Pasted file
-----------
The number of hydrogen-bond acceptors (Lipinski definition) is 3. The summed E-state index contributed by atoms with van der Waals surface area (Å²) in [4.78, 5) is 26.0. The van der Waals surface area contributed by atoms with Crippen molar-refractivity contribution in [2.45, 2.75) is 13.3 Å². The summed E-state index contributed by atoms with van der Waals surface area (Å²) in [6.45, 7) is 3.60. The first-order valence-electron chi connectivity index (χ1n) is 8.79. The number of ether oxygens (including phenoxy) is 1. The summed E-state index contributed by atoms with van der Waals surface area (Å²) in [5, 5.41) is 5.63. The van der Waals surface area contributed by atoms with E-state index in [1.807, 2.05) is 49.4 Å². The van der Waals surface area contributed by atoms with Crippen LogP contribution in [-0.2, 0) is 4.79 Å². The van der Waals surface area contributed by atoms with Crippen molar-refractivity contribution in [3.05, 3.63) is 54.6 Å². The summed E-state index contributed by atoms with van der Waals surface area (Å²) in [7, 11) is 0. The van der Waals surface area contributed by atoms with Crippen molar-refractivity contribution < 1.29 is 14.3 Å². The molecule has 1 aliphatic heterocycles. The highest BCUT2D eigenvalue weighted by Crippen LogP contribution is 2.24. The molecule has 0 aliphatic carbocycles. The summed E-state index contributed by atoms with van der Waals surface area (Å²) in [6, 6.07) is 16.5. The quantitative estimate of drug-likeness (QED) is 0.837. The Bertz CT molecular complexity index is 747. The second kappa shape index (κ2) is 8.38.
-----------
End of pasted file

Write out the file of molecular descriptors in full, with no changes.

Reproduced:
The number of hydrogen-bond acceptors (Lipinski definition) is 3. The summed E-state index contributed by atoms with van der Waals surface area (Å²) in [4.78, 5) is 26.0. The van der Waals surface area contributed by atoms with Crippen molar-refractivity contribution in [2.45, 2.75) is 13.3 Å². The summed E-state index contributed by atoms with van der Waals surface area (Å²) in [6.45, 7) is 3.60. The first-order valence-electron chi connectivity index (χ1n) is 8.79. The number of ether oxygens (including phenoxy) is 1. The summed E-state index contributed by atoms with van der Waals surface area (Å²) in [5, 5.41) is 5.63. The van der Waals surface area contributed by atoms with E-state index in [1.807, 2.05) is 49.4 Å². The van der Waals surface area contributed by atoms with Crippen LogP contribution in [-0.2, 0) is 4.79 Å². The van der Waals surface area contributed by atoms with Crippen molar-refractivity contribution in [3.05, 3.63) is 54.6 Å². The summed E-state index contributed by atoms with van der Waals surface area (Å²) in [7, 11) is 0. The van der Waals surface area contributed by atoms with Crippen molar-refractivity contribution < 1.29 is 14.3 Å². The molecule has 1 aliphatic heterocycles. The highest BCUT2D eigenvalue weighted by Crippen LogP contribution is 2.24. The molecule has 0 aliphatic carbocycles. The summed E-state index contributed by atoms with van der Waals surface area (Å²) in [6, 6.07) is 16.5. The quantitative estimate of drug-likeness (QED) is 0.837. The Bertz CT molecular complexity index is 747. The second kappa shape index (κ2) is 8.38.